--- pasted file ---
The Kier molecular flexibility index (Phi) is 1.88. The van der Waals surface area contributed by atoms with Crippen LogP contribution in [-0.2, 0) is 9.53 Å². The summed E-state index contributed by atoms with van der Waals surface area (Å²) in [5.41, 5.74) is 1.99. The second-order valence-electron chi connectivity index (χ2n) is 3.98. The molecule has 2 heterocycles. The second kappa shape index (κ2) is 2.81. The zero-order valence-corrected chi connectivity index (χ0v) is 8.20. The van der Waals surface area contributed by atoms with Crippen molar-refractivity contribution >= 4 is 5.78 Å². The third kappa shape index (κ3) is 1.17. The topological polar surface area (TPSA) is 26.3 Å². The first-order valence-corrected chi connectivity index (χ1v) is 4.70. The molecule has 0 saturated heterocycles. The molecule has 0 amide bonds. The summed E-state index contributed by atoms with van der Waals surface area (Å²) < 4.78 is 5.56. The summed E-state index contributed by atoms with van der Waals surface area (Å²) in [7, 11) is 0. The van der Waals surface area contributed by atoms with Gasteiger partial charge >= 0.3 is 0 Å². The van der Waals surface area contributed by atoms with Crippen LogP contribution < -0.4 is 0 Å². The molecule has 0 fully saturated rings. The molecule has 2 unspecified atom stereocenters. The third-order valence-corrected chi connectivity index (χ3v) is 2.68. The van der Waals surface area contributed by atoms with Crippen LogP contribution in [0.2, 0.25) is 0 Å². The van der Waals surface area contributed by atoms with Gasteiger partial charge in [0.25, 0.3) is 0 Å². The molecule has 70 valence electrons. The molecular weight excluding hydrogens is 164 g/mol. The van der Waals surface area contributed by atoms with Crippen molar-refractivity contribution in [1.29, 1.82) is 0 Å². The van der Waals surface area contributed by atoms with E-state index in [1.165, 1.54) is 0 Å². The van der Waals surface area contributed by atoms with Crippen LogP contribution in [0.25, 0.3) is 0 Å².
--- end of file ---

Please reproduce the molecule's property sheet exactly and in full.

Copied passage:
The Kier molecular flexibility index (Phi) is 1.88. The van der Waals surface area contributed by atoms with Crippen LogP contribution in [-0.2, 0) is 9.53 Å². The summed E-state index contributed by atoms with van der Waals surface area (Å²) in [5.41, 5.74) is 1.99. The second-order valence-electron chi connectivity index (χ2n) is 3.98. The molecule has 2 heterocycles. The second kappa shape index (κ2) is 2.81. The zero-order valence-corrected chi connectivity index (χ0v) is 8.20. The van der Waals surface area contributed by atoms with Crippen molar-refractivity contribution >= 4 is 5.78 Å². The third kappa shape index (κ3) is 1.17. The topological polar surface area (TPSA) is 26.3 Å². The first-order valence-corrected chi connectivity index (χ1v) is 4.70. The molecule has 0 saturated heterocycles. The molecule has 0 amide bonds. The summed E-state index contributed by atoms with van der Waals surface area (Å²) < 4.78 is 5.56. The summed E-state index contributed by atoms with van der Waals surface area (Å²) in [7, 11) is 0. The van der Waals surface area contributed by atoms with Gasteiger partial charge >= 0.3 is 0 Å². The van der Waals surface area contributed by atoms with Crippen LogP contribution < -0.4 is 0 Å². The molecule has 0 fully saturated rings. The molecule has 2 unspecified atom stereocenters. The third-order valence-corrected chi connectivity index (χ3v) is 2.68. The van der Waals surface area contributed by atoms with Crippen LogP contribution in [0.2, 0.25) is 0 Å². The van der Waals surface area contributed by atoms with Gasteiger partial charge in [0.25, 0.3) is 0 Å². The molecule has 70 valence electrons. The molecular weight excluding hydrogens is 164 g/mol. The van der Waals surface area contributed by atoms with Crippen molar-refractivity contribution in [1.29, 1.82) is 0 Å². The van der Waals surface area contributed by atoms with E-state index in [1.165, 1.54) is 0 Å². The van der Waals surface area contributed by atoms with Crippen LogP contribution in [0.25, 0.3) is 0 Å².